It is strange how you end up with memories of someone you’ve had no personal connection to. In 2000 a new Gujarati column about English movies was in the offing. As basic research I wanted to read movie critics from around the world. mrqe.com at that time introduced me to Roger Ebert. I was excited. Leonard Maltin’s movie guides and Pauline Kael‘s books were already in the house thanks to Dad, but that was not enough. I had also started gathering that movie critics are not revered enough. Every reader seems to think that they have the measure of how art of criticism works. And still this man has won a Pulitzer for his movie criticism.
But somehow what Roger Ebert wrote never felt like movie criticism. It wasn’t his opinions on movies, but his perspective to life and his amazing wit that always came through. I was pretty lost when I first arrived in Stuttgart, at Corso Kino, a small English movie theater, they had displayed a printed movie review of the Irish musical Once, without the source or name of the critic in December 2007. That review moved me. I murmured to myself, it has to be him. I came home and Googled his review, it was him. It was like a familiar wave of someone I knew.
Ironically that was also the year when he was battling for getting his voice back.
Since he took on to Twitter, his voice had taken a different meaning all together. I was chicken enough never to directly communicate with him. It is surprising how gradually his persona unfolded as internet enveloped our lives further. Roger Ebert was everywhere. I can’t imagine my Twitter timeline without him.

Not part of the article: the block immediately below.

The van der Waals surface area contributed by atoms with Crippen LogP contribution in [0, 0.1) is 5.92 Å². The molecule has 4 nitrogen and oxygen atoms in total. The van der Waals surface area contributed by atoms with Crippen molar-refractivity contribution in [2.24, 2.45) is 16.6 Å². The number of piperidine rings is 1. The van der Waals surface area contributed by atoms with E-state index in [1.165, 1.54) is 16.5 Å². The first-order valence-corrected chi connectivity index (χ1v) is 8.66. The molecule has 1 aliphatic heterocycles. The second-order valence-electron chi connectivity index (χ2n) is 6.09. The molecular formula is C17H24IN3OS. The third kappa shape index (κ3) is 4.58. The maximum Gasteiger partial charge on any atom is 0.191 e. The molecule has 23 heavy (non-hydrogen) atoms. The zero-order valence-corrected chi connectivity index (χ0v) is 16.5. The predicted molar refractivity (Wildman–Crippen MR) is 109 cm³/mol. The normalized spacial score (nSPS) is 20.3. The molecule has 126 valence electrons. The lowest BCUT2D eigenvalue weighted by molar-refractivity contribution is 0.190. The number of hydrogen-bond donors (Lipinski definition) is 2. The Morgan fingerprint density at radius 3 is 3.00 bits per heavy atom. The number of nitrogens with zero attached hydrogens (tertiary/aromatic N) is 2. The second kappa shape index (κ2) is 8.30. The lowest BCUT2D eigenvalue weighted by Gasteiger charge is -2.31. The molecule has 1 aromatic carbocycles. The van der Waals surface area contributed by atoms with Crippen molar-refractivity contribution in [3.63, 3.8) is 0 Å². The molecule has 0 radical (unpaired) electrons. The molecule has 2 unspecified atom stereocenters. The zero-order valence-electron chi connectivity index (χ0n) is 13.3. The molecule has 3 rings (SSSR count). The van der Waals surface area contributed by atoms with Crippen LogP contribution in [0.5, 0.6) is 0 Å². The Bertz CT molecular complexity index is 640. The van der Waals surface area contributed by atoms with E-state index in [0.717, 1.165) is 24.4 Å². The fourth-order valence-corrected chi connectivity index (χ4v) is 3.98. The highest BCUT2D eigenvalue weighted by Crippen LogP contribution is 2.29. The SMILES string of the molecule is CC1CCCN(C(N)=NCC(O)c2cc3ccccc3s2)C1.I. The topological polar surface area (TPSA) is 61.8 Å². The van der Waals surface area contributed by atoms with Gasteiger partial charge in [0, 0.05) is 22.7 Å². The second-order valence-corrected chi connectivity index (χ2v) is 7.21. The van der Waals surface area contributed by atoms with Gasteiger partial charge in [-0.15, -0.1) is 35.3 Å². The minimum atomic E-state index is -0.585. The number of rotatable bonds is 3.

After almost every English movie I watch, I come back and look for his review, to see if we are in sync or not. What he thought about movies mattered to me so much that I often end up thinking about real life situation and stories and wonder how would Ebert analyse this.
His last write up ‘A Leave of Presence‘ from just 2 days back did feel ominous. His achievements are many, and many obits in the media will cover almost every part of his life and work. He said every great film should seem new every time you see it. And that is true of a lot of his writing too, movie criticism or not. To me, I feel like I’ve lost a lighthouse that was always out somewhere in the world, helping me understand movies, stories, life…